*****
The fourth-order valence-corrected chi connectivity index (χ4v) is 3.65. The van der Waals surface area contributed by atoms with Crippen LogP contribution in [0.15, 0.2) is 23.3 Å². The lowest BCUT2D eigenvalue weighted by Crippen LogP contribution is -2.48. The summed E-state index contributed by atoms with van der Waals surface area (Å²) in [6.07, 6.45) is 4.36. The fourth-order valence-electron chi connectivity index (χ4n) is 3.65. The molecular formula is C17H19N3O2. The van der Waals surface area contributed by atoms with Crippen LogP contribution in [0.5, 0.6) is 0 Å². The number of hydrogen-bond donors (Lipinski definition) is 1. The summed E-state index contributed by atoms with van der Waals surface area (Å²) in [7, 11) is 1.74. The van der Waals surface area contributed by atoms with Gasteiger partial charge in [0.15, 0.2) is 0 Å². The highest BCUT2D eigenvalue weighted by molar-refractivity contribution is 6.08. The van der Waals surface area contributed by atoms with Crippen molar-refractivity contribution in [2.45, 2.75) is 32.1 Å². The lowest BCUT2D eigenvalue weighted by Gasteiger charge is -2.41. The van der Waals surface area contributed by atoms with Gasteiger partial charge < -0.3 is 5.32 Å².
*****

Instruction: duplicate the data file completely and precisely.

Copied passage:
The fourth-order valence-corrected chi connectivity index (χ4v) is 3.65. The van der Waals surface area contributed by atoms with Crippen LogP contribution in [0.15, 0.2) is 23.3 Å². The lowest BCUT2D eigenvalue weighted by Crippen LogP contribution is -2.48. The summed E-state index contributed by atoms with van der Waals surface area (Å²) in [6.07, 6.45) is 4.36. The fourth-order valence-electron chi connectivity index (χ4n) is 3.65. The molecular formula is C17H19N3O2. The van der Waals surface area contributed by atoms with Crippen LogP contribution in [0.5, 0.6) is 0 Å². The number of hydrogen-bond donors (Lipinski definition) is 1. The summed E-state index contributed by atoms with van der Waals surface area (Å²) in [7, 11) is 1.74. The van der Waals surface area contributed by atoms with Gasteiger partial charge in [0.15, 0.2) is 0 Å². The highest BCUT2D eigenvalue weighted by molar-refractivity contribution is 6.08. The van der Waals surface area contributed by atoms with Crippen molar-refractivity contribution in [2.45, 2.75) is 32.1 Å². The lowest BCUT2D eigenvalue weighted by Gasteiger charge is -2.41. The van der Waals surface area contributed by atoms with Gasteiger partial charge < -0.3 is 5.32 Å².